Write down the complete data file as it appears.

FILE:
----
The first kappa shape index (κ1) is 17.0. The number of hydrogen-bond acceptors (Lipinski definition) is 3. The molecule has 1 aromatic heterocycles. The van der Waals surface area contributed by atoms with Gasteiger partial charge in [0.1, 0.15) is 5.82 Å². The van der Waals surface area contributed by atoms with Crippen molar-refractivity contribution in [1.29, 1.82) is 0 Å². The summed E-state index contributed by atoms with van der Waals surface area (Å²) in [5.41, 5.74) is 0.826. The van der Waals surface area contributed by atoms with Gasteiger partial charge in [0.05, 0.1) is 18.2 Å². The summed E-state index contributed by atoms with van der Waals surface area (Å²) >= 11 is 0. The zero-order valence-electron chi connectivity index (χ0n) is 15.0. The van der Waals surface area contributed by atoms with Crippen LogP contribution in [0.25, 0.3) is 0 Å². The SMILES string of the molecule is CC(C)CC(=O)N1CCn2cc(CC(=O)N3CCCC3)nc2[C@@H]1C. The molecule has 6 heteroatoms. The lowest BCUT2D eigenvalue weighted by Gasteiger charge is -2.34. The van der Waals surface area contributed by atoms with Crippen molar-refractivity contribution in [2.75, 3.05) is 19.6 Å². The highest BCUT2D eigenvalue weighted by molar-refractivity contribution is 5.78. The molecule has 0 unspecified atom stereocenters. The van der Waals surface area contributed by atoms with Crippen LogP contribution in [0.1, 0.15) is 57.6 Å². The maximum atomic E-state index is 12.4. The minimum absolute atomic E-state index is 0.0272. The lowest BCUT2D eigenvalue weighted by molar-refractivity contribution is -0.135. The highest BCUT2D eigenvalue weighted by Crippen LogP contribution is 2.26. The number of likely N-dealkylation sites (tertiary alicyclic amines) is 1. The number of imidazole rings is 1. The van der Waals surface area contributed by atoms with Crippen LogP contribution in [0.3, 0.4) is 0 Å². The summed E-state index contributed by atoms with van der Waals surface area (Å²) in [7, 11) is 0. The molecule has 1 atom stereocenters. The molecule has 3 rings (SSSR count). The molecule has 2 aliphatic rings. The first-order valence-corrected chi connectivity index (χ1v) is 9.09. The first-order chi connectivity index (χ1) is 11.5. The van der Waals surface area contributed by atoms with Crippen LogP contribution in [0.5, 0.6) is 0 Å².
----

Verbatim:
The first kappa shape index (κ1) is 17.0. The number of hydrogen-bond acceptors (Lipinski definition) is 3. The molecule has 1 aromatic heterocycles. The van der Waals surface area contributed by atoms with Gasteiger partial charge in [0.1, 0.15) is 5.82 Å². The van der Waals surface area contributed by atoms with Crippen molar-refractivity contribution in [1.29, 1.82) is 0 Å². The summed E-state index contributed by atoms with van der Waals surface area (Å²) in [5.41, 5.74) is 0.826. The van der Waals surface area contributed by atoms with Gasteiger partial charge in [0.05, 0.1) is 18.2 Å². The summed E-state index contributed by atoms with van der Waals surface area (Å²) >= 11 is 0. The zero-order valence-electron chi connectivity index (χ0n) is 15.0. The van der Waals surface area contributed by atoms with Crippen LogP contribution in [0.25, 0.3) is 0 Å². The SMILES string of the molecule is CC(C)CC(=O)N1CCn2cc(CC(=O)N3CCCC3)nc2[C@@H]1C. The molecule has 6 heteroatoms. The lowest BCUT2D eigenvalue weighted by Gasteiger charge is -2.34. The van der Waals surface area contributed by atoms with Crippen molar-refractivity contribution in [2.75, 3.05) is 19.6 Å². The highest BCUT2D eigenvalue weighted by molar-refractivity contribution is 5.78. The molecule has 0 unspecified atom stereocenters. The van der Waals surface area contributed by atoms with Crippen LogP contribution in [0.1, 0.15) is 57.6 Å². The maximum atomic E-state index is 12.4. The minimum absolute atomic E-state index is 0.0272. The lowest BCUT2D eigenvalue weighted by molar-refractivity contribution is -0.135. The highest BCUT2D eigenvalue weighted by Crippen LogP contribution is 2.26. The number of likely N-dealkylation sites (tertiary alicyclic amines) is 1. The number of imidazole rings is 1. The van der Waals surface area contributed by atoms with Crippen LogP contribution in [0.3, 0.4) is 0 Å². The summed E-state index contributed by atoms with van der Waals surface area (Å²) in [7, 11) is 0. The molecule has 1 atom stereocenters. The molecule has 3 rings (SSSR count). The molecule has 2 aliphatic rings. The first-order valence-corrected chi connectivity index (χ1v) is 9.09. The first-order chi connectivity index (χ1) is 11.5. The van der Waals surface area contributed by atoms with Crippen LogP contribution in [0.5, 0.6) is 0 Å².